Hey, i saw that testers are wanted for this, so…
I get very bad results with it.
OS: linux mint 11 x64
panda: 25th Oct Natty buildbot (mint is based on it)
CPU: Phenom 2 quad core
GPU: Nvidia GTS 250
I tried running several times (as red ships are randomly positioned, values are roughly same)
With 3 threads, it is even worse.
There are certainly many ways to design your application such that multithreaded pipeline does not help, and just as many ways in which multithreaded pipeline actually hurts. This isn’t necessarily a bug in the multithreaded pipeline.
Sorry, i am still newbie… Just trying to help
I tried running several official samples, ALL that i tried have better framerate with multithreaded rendering disabled.
Also, from rougly everything, when using MT, python code in my app(s) needs roughly double amount of time with two threads (threading-model Cull).
For example inside my bullet class, i move bullet with setPos, this takes biggest amount of time.
I just tried to use 3 threads, panda actually crashes without any useful message.
In case you want to test it, code is here, 90kb
wasd to move, space to shoot, when bullet reaches its “end” app crashes.
config settings are at top of “main.py”.
By chance, do you have a single-core CPU? If you do, then multithreaded solutions will generally always be slower than single-threaded solutions.
The fact that you say that Python code slows down by a factor of two when you run with two threads strongly suggests that you have a single-core CPU.
I don’t know about the crash, though, that sounds strange.
No, i stated already in first post that it is quad core.
So you did, sorry. But when you run the test applications, do you see them using more than one core, or do you see them using 100% of one core only? I’m not sure what performance tools are available on Ubuntu to determine this, but there’s always “top”.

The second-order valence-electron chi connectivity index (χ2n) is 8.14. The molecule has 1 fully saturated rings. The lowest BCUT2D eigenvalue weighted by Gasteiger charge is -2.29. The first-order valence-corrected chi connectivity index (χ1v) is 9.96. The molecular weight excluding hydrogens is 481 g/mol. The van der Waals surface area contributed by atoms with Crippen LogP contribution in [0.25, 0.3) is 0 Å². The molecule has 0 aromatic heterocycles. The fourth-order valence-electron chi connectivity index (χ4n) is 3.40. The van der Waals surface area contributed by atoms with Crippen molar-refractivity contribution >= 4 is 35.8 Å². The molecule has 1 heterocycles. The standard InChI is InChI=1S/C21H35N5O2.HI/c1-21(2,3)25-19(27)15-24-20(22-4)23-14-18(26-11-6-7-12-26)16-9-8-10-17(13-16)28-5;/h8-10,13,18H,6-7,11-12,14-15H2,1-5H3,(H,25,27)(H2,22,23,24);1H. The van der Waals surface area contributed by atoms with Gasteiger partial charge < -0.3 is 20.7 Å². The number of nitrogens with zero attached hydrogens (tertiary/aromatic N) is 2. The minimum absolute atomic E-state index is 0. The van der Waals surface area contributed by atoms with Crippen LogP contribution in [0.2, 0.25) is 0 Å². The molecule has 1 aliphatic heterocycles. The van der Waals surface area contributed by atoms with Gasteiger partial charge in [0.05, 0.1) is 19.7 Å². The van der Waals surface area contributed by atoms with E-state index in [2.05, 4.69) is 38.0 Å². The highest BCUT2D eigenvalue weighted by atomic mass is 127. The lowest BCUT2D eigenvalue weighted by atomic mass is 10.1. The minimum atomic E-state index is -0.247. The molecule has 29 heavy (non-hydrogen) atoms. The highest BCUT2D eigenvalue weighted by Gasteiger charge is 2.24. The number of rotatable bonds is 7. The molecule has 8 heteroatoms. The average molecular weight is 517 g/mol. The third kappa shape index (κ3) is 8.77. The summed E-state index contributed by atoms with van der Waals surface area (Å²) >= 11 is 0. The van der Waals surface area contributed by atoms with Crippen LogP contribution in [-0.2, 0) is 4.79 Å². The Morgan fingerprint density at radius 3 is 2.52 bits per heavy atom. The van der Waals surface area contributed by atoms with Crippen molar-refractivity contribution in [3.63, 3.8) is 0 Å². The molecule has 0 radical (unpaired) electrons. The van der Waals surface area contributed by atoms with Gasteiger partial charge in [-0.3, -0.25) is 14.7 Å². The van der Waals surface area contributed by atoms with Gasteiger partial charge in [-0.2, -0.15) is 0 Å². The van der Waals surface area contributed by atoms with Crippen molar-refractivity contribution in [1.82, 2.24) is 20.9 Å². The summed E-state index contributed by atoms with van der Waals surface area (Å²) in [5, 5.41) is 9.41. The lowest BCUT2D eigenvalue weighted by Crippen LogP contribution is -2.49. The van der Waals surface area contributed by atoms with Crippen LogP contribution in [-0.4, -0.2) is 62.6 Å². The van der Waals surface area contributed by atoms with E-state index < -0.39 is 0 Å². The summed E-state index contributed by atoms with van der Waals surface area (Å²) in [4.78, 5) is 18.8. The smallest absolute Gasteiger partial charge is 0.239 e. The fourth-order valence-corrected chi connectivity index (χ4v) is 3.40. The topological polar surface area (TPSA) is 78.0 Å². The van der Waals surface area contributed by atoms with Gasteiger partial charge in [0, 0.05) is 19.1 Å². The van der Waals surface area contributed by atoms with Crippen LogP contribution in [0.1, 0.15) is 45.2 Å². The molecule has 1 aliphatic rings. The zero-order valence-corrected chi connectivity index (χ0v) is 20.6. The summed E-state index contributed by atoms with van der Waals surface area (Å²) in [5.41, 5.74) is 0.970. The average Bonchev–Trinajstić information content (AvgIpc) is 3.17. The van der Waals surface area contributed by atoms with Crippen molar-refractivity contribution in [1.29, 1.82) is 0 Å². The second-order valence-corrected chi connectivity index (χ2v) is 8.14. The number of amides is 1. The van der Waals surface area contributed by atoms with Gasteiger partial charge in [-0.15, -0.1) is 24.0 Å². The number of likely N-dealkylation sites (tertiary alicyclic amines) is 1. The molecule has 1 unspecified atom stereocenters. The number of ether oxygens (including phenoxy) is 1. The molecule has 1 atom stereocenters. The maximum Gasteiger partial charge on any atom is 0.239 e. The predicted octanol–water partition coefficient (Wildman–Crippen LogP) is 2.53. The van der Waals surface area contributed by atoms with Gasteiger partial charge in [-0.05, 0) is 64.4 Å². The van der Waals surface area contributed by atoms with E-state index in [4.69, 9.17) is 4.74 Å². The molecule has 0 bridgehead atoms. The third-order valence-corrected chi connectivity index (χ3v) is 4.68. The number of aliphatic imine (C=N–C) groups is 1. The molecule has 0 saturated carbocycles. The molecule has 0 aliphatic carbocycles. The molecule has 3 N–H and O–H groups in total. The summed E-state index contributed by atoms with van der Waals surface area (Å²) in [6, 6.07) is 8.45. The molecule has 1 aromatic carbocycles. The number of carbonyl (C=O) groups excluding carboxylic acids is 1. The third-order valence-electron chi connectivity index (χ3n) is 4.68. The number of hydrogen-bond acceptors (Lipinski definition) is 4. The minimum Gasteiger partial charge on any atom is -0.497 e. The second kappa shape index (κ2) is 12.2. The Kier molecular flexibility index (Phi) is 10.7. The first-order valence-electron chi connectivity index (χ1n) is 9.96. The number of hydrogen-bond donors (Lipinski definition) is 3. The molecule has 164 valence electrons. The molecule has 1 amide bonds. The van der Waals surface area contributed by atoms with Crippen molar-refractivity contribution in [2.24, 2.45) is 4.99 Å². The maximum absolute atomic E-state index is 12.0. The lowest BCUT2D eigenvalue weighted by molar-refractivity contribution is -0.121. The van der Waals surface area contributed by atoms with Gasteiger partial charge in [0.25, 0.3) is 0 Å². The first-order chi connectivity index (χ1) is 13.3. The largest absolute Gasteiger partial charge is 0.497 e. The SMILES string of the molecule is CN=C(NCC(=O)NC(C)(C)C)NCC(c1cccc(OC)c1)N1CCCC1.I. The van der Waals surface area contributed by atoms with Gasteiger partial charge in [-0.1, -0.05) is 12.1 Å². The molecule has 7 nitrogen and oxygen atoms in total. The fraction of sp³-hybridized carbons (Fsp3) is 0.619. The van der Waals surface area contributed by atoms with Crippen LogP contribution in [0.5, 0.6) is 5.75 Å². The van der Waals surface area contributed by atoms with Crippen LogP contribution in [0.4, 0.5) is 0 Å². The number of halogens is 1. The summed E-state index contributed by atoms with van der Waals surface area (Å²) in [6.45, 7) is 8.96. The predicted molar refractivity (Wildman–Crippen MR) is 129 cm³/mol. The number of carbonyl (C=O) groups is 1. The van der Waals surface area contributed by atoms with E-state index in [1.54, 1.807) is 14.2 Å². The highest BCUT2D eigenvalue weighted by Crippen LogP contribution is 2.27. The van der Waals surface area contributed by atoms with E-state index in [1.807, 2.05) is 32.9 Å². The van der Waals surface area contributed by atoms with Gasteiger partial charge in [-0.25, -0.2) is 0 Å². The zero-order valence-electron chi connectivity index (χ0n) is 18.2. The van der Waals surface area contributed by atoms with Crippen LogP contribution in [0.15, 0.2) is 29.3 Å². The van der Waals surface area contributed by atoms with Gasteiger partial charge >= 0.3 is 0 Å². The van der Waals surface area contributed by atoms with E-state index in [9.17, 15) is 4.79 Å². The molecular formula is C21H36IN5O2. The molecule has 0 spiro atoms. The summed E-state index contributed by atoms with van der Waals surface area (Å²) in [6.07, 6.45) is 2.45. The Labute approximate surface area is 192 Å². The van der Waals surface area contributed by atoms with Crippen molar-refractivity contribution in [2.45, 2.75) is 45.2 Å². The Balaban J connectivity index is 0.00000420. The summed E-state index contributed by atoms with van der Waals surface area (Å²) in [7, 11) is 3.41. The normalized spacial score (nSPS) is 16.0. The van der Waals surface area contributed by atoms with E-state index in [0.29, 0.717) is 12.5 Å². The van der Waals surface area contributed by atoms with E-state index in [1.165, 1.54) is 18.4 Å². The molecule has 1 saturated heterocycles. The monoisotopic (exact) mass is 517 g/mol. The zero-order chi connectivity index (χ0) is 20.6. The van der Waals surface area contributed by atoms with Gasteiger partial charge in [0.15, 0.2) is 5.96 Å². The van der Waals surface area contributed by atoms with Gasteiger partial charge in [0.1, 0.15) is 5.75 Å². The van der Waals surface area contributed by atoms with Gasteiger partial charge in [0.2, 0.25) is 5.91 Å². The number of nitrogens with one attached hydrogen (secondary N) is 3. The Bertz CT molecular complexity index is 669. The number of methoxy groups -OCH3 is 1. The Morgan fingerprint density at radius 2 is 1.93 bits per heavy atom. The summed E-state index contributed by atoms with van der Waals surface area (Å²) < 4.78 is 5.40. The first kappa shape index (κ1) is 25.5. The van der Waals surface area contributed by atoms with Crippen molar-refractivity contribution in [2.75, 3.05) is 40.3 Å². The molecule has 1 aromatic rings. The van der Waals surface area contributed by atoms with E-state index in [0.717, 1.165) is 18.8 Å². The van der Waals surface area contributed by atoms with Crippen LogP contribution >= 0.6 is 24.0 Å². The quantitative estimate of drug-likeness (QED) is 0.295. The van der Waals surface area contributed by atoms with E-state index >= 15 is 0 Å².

When running three threads, cpu usage is around 55-80% for each core, one core dominates, and during life of app, dominated core is not always same.
for example 55,55,60,80 or 50,60,60,78
When running 2 threads, cpu usage is around 30-70% for each core,one dominates, and one is lower. Activity across cores changes.
On single thread, one core is nearly maxed, as expected.
Still, most of the demo programs aren’t the sort of program that would benefit from multithreading. They’re generally one-sided, usually either trivial app and heavy draw, or vice-versa.
It’s generally only a real program, that involves heavy app, draw, and cull, that benefits most from this sort of thing; demo programs tend to emphasize only one aspect.
Yeah, i know, for example app that i posted, when running in single threaded mode has half time in App and other half is in Cull and Draw, so i thought it would be cool to use MT…
Hmm, yes. I’m investigating a bit closer. The crash you’re reporting is indeed a legitimate bug in Panda, triggered when a node with addPythonTag() is deleted, and I’ll check in a fix shortly.
As to the performance, my first impression is that the app is too simple to benefit much from the multithreading, and the performance benefit is getting dwarfed by the additional overhead. I’ll continue to investigate as I get a chance, to make sure I understand what’s going on.
Yes, in your app, most of the time in App is spent in the collision traversal, which much visit all of the nodes one at a time. These same nodes must also be visited one at a time in the Cull traversal, and since one node can not be visited simultaneously by two different threads, you have App and Cull waiting politely for each other to visit each of the nodes in turn. Thus, App and Cull both slow down by a factor of about two.
If you were doing more than collisions in the App traversal, or if your collision traversal didn’t have to visit the exact same set of nodes, you would probably see a better gain from going multithreaded.
But nothing appears to be broken, at least (other than the crash which I’ve just fixed).
Thanks you very much for explanation, I misunderstood something earlier. I thought that data in Cull/Draw pass is full copy from past frame so it can be safely read by Cull/Draw thread.
It can be safely read, but first a lock must be briefly acquired to ensure it is fresh. It’s that lock that’s causing synchronicity issues.